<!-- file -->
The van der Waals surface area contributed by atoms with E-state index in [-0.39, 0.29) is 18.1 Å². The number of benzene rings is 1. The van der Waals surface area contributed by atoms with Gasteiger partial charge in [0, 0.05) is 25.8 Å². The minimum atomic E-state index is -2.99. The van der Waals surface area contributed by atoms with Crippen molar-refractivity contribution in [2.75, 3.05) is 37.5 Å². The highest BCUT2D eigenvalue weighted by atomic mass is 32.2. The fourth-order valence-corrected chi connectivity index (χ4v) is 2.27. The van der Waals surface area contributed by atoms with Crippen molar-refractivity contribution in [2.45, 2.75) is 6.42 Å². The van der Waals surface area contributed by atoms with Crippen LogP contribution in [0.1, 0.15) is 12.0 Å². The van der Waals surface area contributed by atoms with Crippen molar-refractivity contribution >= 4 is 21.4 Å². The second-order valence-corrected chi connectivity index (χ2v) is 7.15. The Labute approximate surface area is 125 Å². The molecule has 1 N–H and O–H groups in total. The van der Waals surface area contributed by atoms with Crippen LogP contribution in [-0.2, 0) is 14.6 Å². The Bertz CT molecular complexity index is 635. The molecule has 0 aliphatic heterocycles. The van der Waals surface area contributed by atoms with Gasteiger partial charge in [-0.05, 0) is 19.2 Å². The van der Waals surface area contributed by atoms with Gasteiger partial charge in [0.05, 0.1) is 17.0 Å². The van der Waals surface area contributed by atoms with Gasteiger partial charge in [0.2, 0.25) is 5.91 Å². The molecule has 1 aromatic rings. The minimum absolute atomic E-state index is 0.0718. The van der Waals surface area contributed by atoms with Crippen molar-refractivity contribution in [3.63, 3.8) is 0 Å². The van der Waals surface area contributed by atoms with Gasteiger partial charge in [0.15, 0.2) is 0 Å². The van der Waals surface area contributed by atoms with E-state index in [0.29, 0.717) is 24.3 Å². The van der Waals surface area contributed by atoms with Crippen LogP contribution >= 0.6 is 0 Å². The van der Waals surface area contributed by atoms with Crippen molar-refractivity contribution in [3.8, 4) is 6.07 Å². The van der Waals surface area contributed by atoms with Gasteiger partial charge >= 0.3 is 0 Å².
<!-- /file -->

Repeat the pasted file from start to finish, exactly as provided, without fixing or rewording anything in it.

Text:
The van der Waals surface area contributed by atoms with E-state index in [-0.39, 0.29) is 18.1 Å². The number of benzene rings is 1. The van der Waals surface area contributed by atoms with Gasteiger partial charge in [0, 0.05) is 25.8 Å². The minimum atomic E-state index is -2.99. The van der Waals surface area contributed by atoms with Crippen molar-refractivity contribution in [2.75, 3.05) is 37.5 Å². The highest BCUT2D eigenvalue weighted by atomic mass is 32.2. The fourth-order valence-corrected chi connectivity index (χ4v) is 2.27. The van der Waals surface area contributed by atoms with Crippen molar-refractivity contribution in [2.45, 2.75) is 6.42 Å². The van der Waals surface area contributed by atoms with Crippen LogP contribution in [0.1, 0.15) is 12.0 Å². The van der Waals surface area contributed by atoms with Crippen molar-refractivity contribution >= 4 is 21.4 Å². The second-order valence-corrected chi connectivity index (χ2v) is 7.15. The Labute approximate surface area is 125 Å². The molecule has 1 N–H and O–H groups in total. The van der Waals surface area contributed by atoms with Crippen LogP contribution in [-0.2, 0) is 14.6 Å². The Bertz CT molecular complexity index is 635. The molecule has 0 aliphatic heterocycles. The van der Waals surface area contributed by atoms with Gasteiger partial charge in [-0.05, 0) is 19.2 Å². The van der Waals surface area contributed by atoms with Gasteiger partial charge in [0.05, 0.1) is 17.0 Å². The van der Waals surface area contributed by atoms with Gasteiger partial charge in [0.2, 0.25) is 5.91 Å². The molecule has 1 aromatic rings. The minimum absolute atomic E-state index is 0.0718. The van der Waals surface area contributed by atoms with Crippen molar-refractivity contribution in [3.63, 3.8) is 0 Å². The van der Waals surface area contributed by atoms with Gasteiger partial charge in [0.15, 0.2) is 0 Å². The van der Waals surface area contributed by atoms with E-state index in [0.29, 0.717) is 24.3 Å². The van der Waals surface area contributed by atoms with Crippen LogP contribution >= 0.6 is 0 Å². The van der Waals surface area contributed by atoms with Crippen molar-refractivity contribution in [3.8, 4) is 6.07 Å². The van der Waals surface area contributed by atoms with Gasteiger partial charge >= 0.3 is 0 Å².